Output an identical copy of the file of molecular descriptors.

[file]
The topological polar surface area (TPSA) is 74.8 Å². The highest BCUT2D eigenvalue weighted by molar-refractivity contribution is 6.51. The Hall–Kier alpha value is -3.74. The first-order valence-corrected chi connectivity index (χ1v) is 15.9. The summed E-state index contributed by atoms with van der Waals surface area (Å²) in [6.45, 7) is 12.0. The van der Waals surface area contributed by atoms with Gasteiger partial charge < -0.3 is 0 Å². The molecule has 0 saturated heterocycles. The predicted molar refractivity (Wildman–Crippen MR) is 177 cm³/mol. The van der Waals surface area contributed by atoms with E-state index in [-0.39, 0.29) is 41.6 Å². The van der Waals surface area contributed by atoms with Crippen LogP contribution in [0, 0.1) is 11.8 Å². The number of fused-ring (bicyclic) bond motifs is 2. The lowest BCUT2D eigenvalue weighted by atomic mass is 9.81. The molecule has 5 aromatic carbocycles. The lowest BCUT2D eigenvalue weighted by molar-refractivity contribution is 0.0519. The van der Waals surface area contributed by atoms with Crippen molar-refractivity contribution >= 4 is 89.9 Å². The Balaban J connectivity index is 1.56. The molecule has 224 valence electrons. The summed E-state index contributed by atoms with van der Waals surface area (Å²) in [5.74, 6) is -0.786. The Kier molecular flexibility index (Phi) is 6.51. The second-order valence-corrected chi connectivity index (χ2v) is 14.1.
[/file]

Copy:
The topological polar surface area (TPSA) is 74.8 Å². The highest BCUT2D eigenvalue weighted by molar-refractivity contribution is 6.51. The Hall–Kier alpha value is -3.74. The first-order valence-corrected chi connectivity index (χ1v) is 15.9. The summed E-state index contributed by atoms with van der Waals surface area (Å²) in [6.45, 7) is 12.0. The van der Waals surface area contributed by atoms with Gasteiger partial charge < -0.3 is 0 Å². The molecule has 0 saturated heterocycles. The predicted molar refractivity (Wildman–Crippen MR) is 177 cm³/mol. The van der Waals surface area contributed by atoms with E-state index in [-0.39, 0.29) is 41.6 Å². The van der Waals surface area contributed by atoms with Crippen LogP contribution in [0, 0.1) is 11.8 Å². The number of fused-ring (bicyclic) bond motifs is 2. The lowest BCUT2D eigenvalue weighted by atomic mass is 9.81. The molecule has 5 aromatic carbocycles. The lowest BCUT2D eigenvalue weighted by molar-refractivity contribution is 0.0519. The van der Waals surface area contributed by atoms with Crippen molar-refractivity contribution >= 4 is 89.9 Å². The Balaban J connectivity index is 1.56. The molecule has 224 valence electrons. The summed E-state index contributed by atoms with van der Waals surface area (Å²) in [5.74, 6) is -0.786. The Kier molecular flexibility index (Phi) is 6.51. The second-order valence-corrected chi connectivity index (χ2v) is 14.1.